If the Hanukah candles burned out within a half-hour after they were lit, they do not need to be relit, but the remaining oil is considered hallowed, as it had been designated for this Misva. As such, it may not be discarded, and it may not be used for personal benefit. The best option in such a case is simply to use the leftover oil the following night. However, if this happens on the last night of Hanukah, this is, quite obviously, not an option. And, as the Mishna Berura (Rav Yisrael Meir Kagan of Radin, 1839-1933) writes, the oil should not be kept until the following year, because it is likely that in the interim one will end up using this oil for personal benefit. Therefore, the leftover oil in such a case should be burned.
If the Hanukah candles were extinguished after a half-hour – the minimum-required time that the candles must burn – then in principle, this oil is not sacred, and may be used or discarded, since it was extra, and was not needed for the Misva. However, the Mishna Berura cites those who maintain that unless one made a stipulation to this effect, it is assumed that his intention was to designate all the oil poured into the lamps for the Misva, and so even if the candles burned for more than a half-hour, the leftover oil is forbidden for use. Therefore, it is recommended when pouring oi into the lamps to stipulate that one has intention to designate for the Misa only the oil that is needed to sustain the flames for the required duration of a half-hour. Hacham Ovadia Yosef goes even further, advising one to stipulate that only the oil that will actually burn should be endowed with sanctity. This way, regardless of when the candles extinguish, the leftover oil has no sanctity and is entirely permissible for use.
Another option is to add regular oil to the leftover Hanukah oil until the Hanukah oil constitutes one-sixtieth or less of the entire mixture, such that it becomes Halachically nullified. Once the forbidden oil comprises one-sixtieth or less of the mixture, the mixture is permissible for use. Normally, the rule of “En Mebatlin Issur Le’chatehila” forbids knowingly combining a forbidden substance with a majority permissible substance in order to render it Halachically nullified. However, the Shulhan Aruch (Yoreh De’a 99) writes that this rule applies only to substances which are forbidden on the level of Torah law, not to those which are forbidden Mi’de’rabbanan – by force of Rabbinic enactment. The Poskim therefore conclude that since the prohibition against deriving personal benefit from the oil of Hanukah candles applies only Mi’de’rabbanan, one may combine it with a large amount of permissible oil in order to avoid this prohibition. Interestingly, in discussing the laws of Hanukah (Orah Haim 677:4), the Shulhan Aruch writes that some authorities forbid mixing the leftover oil with permissible oil to avoid the prohibition. However, the Peri Hadash (Rav Hizkiya Da Silva, 1659-1698) clarifies that the Shulhan Aruch does not actually follow this opinion, as indicated by his explicit ruling in Yoreh De’a where he distinguished between Torah prohibitions and Rabbinic prohibitions, as discussed.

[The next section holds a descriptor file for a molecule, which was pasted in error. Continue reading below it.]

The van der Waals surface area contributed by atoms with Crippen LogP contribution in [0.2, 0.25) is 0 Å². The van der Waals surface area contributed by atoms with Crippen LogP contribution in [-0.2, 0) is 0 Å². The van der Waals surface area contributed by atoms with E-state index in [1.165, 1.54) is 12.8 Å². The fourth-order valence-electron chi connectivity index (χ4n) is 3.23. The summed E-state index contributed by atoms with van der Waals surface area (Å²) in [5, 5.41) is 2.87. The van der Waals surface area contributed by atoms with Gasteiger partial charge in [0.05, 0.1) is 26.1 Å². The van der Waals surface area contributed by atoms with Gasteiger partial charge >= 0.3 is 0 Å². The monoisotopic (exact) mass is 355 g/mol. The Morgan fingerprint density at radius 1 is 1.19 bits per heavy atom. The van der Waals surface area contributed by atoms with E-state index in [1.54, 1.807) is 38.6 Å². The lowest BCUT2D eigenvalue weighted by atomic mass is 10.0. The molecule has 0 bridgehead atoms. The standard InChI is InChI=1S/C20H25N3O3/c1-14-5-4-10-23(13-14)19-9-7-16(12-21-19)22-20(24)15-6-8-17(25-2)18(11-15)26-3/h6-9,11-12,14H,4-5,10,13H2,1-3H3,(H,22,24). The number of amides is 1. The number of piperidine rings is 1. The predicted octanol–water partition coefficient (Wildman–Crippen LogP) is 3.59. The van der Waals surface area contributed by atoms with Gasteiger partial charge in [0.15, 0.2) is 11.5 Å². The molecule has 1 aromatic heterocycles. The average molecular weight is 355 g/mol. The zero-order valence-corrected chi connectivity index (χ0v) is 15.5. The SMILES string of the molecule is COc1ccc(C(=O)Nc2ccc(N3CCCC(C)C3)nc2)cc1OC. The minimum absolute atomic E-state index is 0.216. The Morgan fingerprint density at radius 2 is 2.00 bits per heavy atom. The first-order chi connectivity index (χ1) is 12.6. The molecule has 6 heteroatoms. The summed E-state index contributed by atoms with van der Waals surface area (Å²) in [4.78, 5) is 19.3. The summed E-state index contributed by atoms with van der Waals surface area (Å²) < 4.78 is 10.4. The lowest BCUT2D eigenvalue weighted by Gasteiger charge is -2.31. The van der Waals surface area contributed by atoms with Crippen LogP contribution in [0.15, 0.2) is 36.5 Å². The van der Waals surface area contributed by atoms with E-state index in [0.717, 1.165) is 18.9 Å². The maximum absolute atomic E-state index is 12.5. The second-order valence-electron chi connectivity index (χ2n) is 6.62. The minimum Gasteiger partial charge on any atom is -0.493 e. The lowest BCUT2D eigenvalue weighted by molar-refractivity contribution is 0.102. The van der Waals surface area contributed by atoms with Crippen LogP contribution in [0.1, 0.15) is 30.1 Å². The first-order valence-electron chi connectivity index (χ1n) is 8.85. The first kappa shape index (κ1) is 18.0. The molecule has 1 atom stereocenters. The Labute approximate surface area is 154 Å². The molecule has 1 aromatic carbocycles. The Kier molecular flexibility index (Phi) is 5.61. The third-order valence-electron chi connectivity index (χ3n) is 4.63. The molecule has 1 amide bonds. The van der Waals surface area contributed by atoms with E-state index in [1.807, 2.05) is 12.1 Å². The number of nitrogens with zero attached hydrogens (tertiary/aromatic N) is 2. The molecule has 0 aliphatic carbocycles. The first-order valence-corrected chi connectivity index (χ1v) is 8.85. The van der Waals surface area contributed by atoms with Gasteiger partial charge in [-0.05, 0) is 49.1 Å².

As for the oil left over in the bottle that one purchased for Hanukah candle lighting, Hacham Ovadia Yosef ruled that this oil is not considered sacred at all, and may be used for one’s personal benefit. It often happens that a person purchases an entire bottle of oil for Hanukah, but ends up using only half the bottle. In such a case, the remaining oil is entirely permissible. Hacham Ovadia draws proof from the ruling of the Magen Abraham (Rav Abraham Gombiner, 1633-1683) concerning the case of a person who filled the oil cups for the Hanukah candle lighting, but then decided to use different lamps and ended up not using this oil which he had poured into the lamps. The Magen Abraham rules that this oil is permissible for ordinary use, since it was never actually kindled for the Hanukah lighting. If so, Hacham Ovadia reasons, then certainly oil that never left the bottle does not become forbidden, even if the bottle was purchased specifically for lighting the Hanukah candles.
The Halachic scholars address the question of why this issue arises in regard to the oil of the Hanukah candles, but not in regard to the Sechach after Sukkot. At the conclusion of Sukkot, the materials used for Sechach have no prohibited status at all, and may be freely used or discarded, as opposed to the leftover oil of the Hanukah lights, which, as discussed, is forbidden if the light is extinguished before a half-hour. The simple answer is that when one places Sechach on his Sukka, his intention, quite obviously, is to designate this material for the Misva only for the duration of Sukkot. After the holiday, therefore, the Sechah is entirely permissible. The Hanukah candles, however, are intended to burn for a half-hour, and the oil is poured with this purpose in mind. As such, if the candles extinguish before a half-hour, the oil remains forbidden for use.
It must be emphasized that even in situations where the oil may be discarded or used, the wicks should be burned.
Interestingly, the work Ner Siyon writes that burning the leftover oil from the Hanukah candles is a Segula to protect against being murdered throughout the coming year.
Summary: Leftover oil in the lamps of the Hanukah Menorah may not be discarded or used for personal benefit, though it may be used for the next night’s lighting. However, one may circumvent this prohibition by stipulating when filling the oil lamps that he designates the oil for the Misva only for the duration of the time that the candles burn. Alternatively, one may mix the oil with an amount of oil sixty times the amount of the forbidden oil, and then the entire mixture is permissible. The oil leftover in the bottle is entirely permissible, even if the bottle was purchased specifically for the sake of the Hanukah candles.